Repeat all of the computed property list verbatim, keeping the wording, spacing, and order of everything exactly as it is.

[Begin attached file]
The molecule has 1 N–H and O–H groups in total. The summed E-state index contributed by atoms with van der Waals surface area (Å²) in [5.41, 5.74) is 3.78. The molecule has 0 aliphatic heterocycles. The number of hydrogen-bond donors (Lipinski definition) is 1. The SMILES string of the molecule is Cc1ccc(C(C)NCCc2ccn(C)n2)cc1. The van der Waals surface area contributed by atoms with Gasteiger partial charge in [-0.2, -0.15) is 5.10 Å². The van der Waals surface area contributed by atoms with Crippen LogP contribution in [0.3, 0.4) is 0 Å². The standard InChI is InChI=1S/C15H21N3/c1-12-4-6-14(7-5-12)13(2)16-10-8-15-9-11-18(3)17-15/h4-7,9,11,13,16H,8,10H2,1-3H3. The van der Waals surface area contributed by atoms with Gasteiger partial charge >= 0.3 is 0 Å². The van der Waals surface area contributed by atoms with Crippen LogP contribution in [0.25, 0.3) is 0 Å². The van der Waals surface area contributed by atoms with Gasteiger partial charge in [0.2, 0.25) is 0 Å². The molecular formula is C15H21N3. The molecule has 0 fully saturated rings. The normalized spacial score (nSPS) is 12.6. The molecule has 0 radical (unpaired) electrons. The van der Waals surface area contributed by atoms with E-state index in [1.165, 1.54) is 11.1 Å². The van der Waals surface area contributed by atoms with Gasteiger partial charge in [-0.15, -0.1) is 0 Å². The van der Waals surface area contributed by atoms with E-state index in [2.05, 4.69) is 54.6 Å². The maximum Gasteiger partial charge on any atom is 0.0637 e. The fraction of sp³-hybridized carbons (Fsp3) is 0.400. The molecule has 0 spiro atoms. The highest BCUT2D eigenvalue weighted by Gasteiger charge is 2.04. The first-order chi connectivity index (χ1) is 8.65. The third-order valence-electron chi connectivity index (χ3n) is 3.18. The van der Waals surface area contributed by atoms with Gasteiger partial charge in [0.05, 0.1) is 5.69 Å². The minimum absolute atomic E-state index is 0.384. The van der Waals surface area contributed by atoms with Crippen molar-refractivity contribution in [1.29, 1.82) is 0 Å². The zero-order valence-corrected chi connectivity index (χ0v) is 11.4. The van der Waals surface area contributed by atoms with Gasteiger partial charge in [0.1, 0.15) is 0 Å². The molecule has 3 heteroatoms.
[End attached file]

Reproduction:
The molecule has 1 N–H and O–H groups in total. The summed E-state index contributed by atoms with van der Waals surface area (Å²) in [5.41, 5.74) is 3.78. The molecule has 0 aliphatic heterocycles. The number of hydrogen-bond donors (Lipinski definition) is 1. The SMILES string of the molecule is Cc1ccc(C(C)NCCc2ccn(C)n2)cc1. The van der Waals surface area contributed by atoms with Gasteiger partial charge in [-0.2, -0.15) is 5.10 Å². The van der Waals surface area contributed by atoms with Crippen LogP contribution in [0.3, 0.4) is 0 Å². The standard InChI is InChI=1S/C15H21N3/c1-12-4-6-14(7-5-12)13(2)16-10-8-15-9-11-18(3)17-15/h4-7,9,11,13,16H,8,10H2,1-3H3. The van der Waals surface area contributed by atoms with Gasteiger partial charge >= 0.3 is 0 Å². The van der Waals surface area contributed by atoms with Crippen LogP contribution in [0.25, 0.3) is 0 Å². The van der Waals surface area contributed by atoms with Gasteiger partial charge in [0.2, 0.25) is 0 Å². The molecular formula is C15H21N3. The molecule has 0 fully saturated rings. The normalized spacial score (nSPS) is 12.6. The molecule has 0 radical (unpaired) electrons. The van der Waals surface area contributed by atoms with E-state index in [1.165, 1.54) is 11.1 Å². The van der Waals surface area contributed by atoms with Gasteiger partial charge in [-0.15, -0.1) is 0 Å². The van der Waals surface area contributed by atoms with E-state index in [2.05, 4.69) is 54.6 Å². The maximum Gasteiger partial charge on any atom is 0.0637 e. The fraction of sp³-hybridized carbons (Fsp3) is 0.400. The molecule has 0 spiro atoms. The highest BCUT2D eigenvalue weighted by Gasteiger charge is 2.04. The first-order chi connectivity index (χ1) is 8.65. The third-order valence-electron chi connectivity index (χ3n) is 3.18. The van der Waals surface area contributed by atoms with Gasteiger partial charge in [0.05, 0.1) is 5.69 Å². The minimum absolute atomic E-state index is 0.384. The van der Waals surface area contributed by atoms with Crippen molar-refractivity contribution in [1.29, 1.82) is 0 Å². The zero-order valence-corrected chi connectivity index (χ0v) is 11.4. The van der Waals surface area contributed by atoms with Gasteiger partial charge in [0.1, 0.15) is 0 Å². The molecule has 3 heteroatoms.